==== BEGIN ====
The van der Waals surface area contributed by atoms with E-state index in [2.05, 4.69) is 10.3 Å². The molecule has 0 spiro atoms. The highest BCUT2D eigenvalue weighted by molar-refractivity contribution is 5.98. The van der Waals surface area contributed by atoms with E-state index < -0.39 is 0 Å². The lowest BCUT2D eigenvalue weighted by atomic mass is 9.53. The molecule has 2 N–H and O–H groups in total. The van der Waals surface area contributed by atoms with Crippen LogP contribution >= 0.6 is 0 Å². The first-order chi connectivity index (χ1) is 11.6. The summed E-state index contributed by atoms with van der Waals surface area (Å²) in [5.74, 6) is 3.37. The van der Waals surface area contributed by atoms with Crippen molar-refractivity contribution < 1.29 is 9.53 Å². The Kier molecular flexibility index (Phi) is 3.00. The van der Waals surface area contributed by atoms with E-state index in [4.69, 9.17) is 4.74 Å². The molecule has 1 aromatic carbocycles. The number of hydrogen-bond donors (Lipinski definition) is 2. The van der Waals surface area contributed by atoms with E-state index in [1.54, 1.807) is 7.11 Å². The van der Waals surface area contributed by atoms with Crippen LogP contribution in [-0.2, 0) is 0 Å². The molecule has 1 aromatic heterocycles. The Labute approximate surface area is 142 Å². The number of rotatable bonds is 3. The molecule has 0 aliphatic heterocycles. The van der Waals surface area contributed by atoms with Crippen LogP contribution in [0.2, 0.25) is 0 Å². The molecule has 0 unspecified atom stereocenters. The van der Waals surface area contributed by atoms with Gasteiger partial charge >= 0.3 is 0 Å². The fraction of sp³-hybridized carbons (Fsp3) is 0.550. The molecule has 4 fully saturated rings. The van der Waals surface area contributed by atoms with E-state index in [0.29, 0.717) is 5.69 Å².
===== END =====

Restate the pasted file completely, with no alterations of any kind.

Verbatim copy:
The van der Waals surface area contributed by atoms with E-state index in [2.05, 4.69) is 10.3 Å². The molecule has 0 spiro atoms. The highest BCUT2D eigenvalue weighted by molar-refractivity contribution is 5.98. The van der Waals surface area contributed by atoms with E-state index < -0.39 is 0 Å². The lowest BCUT2D eigenvalue weighted by atomic mass is 9.53. The molecule has 2 N–H and O–H groups in total. The van der Waals surface area contributed by atoms with Crippen LogP contribution >= 0.6 is 0 Å². The first-order chi connectivity index (χ1) is 11.6. The summed E-state index contributed by atoms with van der Waals surface area (Å²) in [5.74, 6) is 3.37. The van der Waals surface area contributed by atoms with Crippen molar-refractivity contribution < 1.29 is 9.53 Å². The Kier molecular flexibility index (Phi) is 3.00. The van der Waals surface area contributed by atoms with E-state index in [4.69, 9.17) is 4.74 Å². The molecule has 1 aromatic carbocycles. The number of hydrogen-bond donors (Lipinski definition) is 2. The van der Waals surface area contributed by atoms with E-state index in [1.54, 1.807) is 7.11 Å². The van der Waals surface area contributed by atoms with Crippen LogP contribution in [-0.2, 0) is 0 Å². The molecule has 1 aromatic heterocycles. The Labute approximate surface area is 142 Å². The number of rotatable bonds is 3. The molecule has 0 aliphatic heterocycles. The van der Waals surface area contributed by atoms with Crippen LogP contribution in [0.2, 0.25) is 0 Å². The molecule has 0 unspecified atom stereocenters. The van der Waals surface area contributed by atoms with Gasteiger partial charge >= 0.3 is 0 Å². The fraction of sp³-hybridized carbons (Fsp3) is 0.550. The molecule has 4 fully saturated rings. The van der Waals surface area contributed by atoms with E-state index in [0.29, 0.717) is 5.69 Å².